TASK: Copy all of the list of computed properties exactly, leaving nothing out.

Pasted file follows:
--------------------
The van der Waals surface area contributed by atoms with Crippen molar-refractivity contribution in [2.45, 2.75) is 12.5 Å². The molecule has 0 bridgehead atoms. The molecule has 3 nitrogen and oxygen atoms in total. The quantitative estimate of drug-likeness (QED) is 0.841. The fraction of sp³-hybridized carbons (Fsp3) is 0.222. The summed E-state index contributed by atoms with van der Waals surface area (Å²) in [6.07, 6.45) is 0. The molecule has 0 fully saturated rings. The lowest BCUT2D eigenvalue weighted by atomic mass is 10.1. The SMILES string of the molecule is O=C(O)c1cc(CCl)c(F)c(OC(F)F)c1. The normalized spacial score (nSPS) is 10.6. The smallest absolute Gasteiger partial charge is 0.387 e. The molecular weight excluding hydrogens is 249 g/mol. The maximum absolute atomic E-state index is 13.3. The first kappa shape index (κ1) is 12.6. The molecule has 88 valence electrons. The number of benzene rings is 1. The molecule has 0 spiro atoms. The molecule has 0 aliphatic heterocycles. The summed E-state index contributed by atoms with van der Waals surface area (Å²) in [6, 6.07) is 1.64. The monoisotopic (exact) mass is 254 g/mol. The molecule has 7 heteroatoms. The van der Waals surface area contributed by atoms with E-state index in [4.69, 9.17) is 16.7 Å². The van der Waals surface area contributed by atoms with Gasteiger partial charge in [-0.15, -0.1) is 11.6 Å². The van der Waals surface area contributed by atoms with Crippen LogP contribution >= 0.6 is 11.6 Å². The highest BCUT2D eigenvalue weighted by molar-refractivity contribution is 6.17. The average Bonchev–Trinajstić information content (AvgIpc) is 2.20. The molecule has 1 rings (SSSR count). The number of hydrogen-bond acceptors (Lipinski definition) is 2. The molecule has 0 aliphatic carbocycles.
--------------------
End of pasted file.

The van der Waals surface area contributed by atoms with Crippen molar-refractivity contribution in [2.45, 2.75) is 12.5 Å². The molecule has 0 bridgehead atoms. The molecule has 3 nitrogen and oxygen atoms in total. The quantitative estimate of drug-likeness (QED) is 0.841. The fraction of sp³-hybridized carbons (Fsp3) is 0.222. The summed E-state index contributed by atoms with van der Waals surface area (Å²) in [6.07, 6.45) is 0. The molecule has 0 fully saturated rings. The lowest BCUT2D eigenvalue weighted by atomic mass is 10.1. The SMILES string of the molecule is O=C(O)c1cc(CCl)c(F)c(OC(F)F)c1. The normalized spacial score (nSPS) is 10.6. The smallest absolute Gasteiger partial charge is 0.387 e. The molecular weight excluding hydrogens is 249 g/mol. The maximum absolute atomic E-state index is 13.3. The first kappa shape index (κ1) is 12.6. The molecule has 88 valence electrons. The number of benzene rings is 1. The molecule has 0 spiro atoms. The molecule has 0 aliphatic heterocycles. The summed E-state index contributed by atoms with van der Waals surface area (Å²) in [6, 6.07) is 1.64. The monoisotopic (exact) mass is 254 g/mol. The molecule has 7 heteroatoms. The van der Waals surface area contributed by atoms with E-state index in [4.69, 9.17) is 16.7 Å². The van der Waals surface area contributed by atoms with Gasteiger partial charge in [-0.15, -0.1) is 11.6 Å². The van der Waals surface area contributed by atoms with Crippen LogP contribution >= 0.6 is 11.6 Å². The highest BCUT2D eigenvalue weighted by molar-refractivity contribution is 6.17. The average Bonchev–Trinajstić information content (AvgIpc) is 2.20. The molecule has 1 rings (SSSR count). The number of hydrogen-bond acceptors (Lipinski definition) is 2. The molecule has 0 aliphatic carbocycles.